The Wizards were the final team included in the NBA's restart in Orlando, FL and with that brought some potential pitfalls, some of which Bradley Beal and Davis Bertans certainly weighed for themselves before choosing not to go. There is also the potential they hurt their lottery odds or even get screwed by the league's adjusted lottery rules.
But the Wizards chose to look at the situation as glass half-full and not half-empty. They embraced the opportunity to play more basketball and viewed the final 11 games (three exhibition, eight real ones) as a unique circumstance for player development.
On Monday in their loss to the Pacers, we saw a perfect example of that. They played a certified perennial playoff team, one with an airtight defensive structure. And they were able to push them at the end while using a lineup completely full of young players.
The final lineup for the Wizards, from the 5:56 mark on, had Troy Brown Jr. at point guard, Jerome Robinson at the two, Isaac Bonga at the three, Rui Hachimura at the four and Thomas Bryant at center. All five players are 23 or younger and Bryant, now in his third NBA season, is the most experienced of the bunch.
Head coach Scott Brooks saw immense value in that stretch where he was able to put some of the Wizards' youngest players into unfamiliar roles.
"We have to see what we have in a lot of different positions. These are great minutes," he said. "That's why we're here. We're here to get better and we're here to improve."
Most notable was the backcourt. Though Bonga, Hachimura and Bryant have taken on more responsibility with Beal and Bertans out, they have played those positions in crunch time before.
For Brown and Robinson, it was a different look from what they are used to seeing. Robinson would normally be sitting in favor of Beal and Brown would not be playing point guard. Ish Smith or Shabazz Napier would instead be out there, depending on who had the hot hand.
Brown has played plenty of point guard in his life, and he holds a preference for the position. But he has only played it sparingly so far in his two NBA seasons, not enough to even register on his Basketball Reference position estimate breakdown.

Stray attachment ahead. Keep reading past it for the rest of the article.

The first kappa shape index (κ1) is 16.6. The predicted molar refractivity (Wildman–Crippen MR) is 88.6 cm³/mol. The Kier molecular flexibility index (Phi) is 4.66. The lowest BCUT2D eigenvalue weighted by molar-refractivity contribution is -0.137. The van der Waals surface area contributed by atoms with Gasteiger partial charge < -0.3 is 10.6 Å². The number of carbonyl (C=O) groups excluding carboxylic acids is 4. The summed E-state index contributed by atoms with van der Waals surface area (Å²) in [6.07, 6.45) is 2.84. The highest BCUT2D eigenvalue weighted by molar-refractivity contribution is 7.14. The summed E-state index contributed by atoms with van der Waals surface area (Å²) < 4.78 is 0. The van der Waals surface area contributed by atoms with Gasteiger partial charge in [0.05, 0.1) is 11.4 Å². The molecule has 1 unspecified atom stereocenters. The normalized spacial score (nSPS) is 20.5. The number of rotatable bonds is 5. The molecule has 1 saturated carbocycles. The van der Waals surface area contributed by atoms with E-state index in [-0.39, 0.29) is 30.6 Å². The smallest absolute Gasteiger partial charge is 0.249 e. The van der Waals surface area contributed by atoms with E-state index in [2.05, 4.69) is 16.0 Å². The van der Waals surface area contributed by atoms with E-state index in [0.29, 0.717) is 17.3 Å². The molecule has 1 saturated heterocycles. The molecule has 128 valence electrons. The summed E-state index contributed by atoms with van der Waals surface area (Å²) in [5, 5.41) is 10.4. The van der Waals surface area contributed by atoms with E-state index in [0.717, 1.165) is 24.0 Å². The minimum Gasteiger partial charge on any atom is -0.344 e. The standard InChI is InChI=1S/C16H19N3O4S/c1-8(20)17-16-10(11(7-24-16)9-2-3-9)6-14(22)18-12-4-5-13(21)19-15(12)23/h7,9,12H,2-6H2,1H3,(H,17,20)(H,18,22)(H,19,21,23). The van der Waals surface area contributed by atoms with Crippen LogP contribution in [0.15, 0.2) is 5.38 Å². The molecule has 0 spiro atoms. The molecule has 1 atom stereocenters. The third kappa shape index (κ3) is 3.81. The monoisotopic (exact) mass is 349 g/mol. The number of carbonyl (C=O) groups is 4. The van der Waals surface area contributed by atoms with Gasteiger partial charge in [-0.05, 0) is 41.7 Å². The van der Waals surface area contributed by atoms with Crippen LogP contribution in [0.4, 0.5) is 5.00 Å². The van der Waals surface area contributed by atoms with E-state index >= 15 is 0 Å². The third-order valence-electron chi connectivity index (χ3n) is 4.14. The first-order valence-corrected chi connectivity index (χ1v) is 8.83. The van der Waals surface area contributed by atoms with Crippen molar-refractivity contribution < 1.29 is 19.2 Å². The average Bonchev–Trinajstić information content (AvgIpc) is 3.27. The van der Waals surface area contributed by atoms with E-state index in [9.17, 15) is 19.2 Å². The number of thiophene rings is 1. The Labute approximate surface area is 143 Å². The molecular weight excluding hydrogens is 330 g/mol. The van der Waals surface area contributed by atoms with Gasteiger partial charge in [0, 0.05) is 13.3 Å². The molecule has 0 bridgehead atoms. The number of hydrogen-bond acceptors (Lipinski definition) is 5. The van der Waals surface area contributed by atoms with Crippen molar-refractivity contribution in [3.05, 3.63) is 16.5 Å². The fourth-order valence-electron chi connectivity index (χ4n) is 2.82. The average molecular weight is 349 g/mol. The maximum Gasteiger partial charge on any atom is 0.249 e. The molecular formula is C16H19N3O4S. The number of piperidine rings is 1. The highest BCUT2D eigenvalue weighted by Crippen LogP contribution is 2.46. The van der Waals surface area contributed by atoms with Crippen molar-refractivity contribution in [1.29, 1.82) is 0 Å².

On Monday, Brown got to let loose and be the floor general. He responded well with three points and three assists during the final six minutes. The Wizards were down 13 when he checked in and cut the lead to seven before Indiana closed them out.
"I enjoyed it," Brown said. "For me, it felt natural. Today, I had more turnovers than I would like. But I feel comfortable calling out the offense, bringing the ball up and just initiating the offense and getting us into a flow."
It wasn't much, but it may have been a preview of more to come. Brooks, in fact, suggested Brown could start at point guard in one of the team's remaining five games.
"There might be another game where Troy maybe starts at the point, you never know. He has to be ready," Brooks said. "We have played him in that before. We did it during the season and I wouldn't be surprised if we did it sometime during the next five games."
Brooks wasn't asked about Brown potentially starting at point, he brought it up himself. If he does go that route, it would make plenty of sense.
The Wizards are using their time at Disney World to develop young players, which they have plenty of. But they don't have one in their usual point guard rotation. Brown can play the position, so if they fully commit to playing youngsters, he would be the guy.
The Wizards' final five opponents are tough ones: the Sixers, Pelicans, Thunder, Bucks and Celtics. Those teams feature some really good point guards like Chris Paul, Shai Gilgeous-Alexander, Eric Bledsoe, Jrue Holiday and Kemba Walker.
But two match-ups stand out as arguably the best for Brown. With Ben Simmons now playing forward, he could try his hand against Shake Milton of the Sixers, whom the Wizards play on Wednesday.
Or, what would be really intriguing is when the Wizards play the Pelicans in their following game, on Friday. New Orleans has Lonzo Ball, who is about Brown's size and would be great barometer for him on both ends of the floor.
Either way, if Brooks does indeed give Brown a game to start and play heavy minutes at point guard, the Wizards' time in Orlando will all of a sudden become a lot more interesting.
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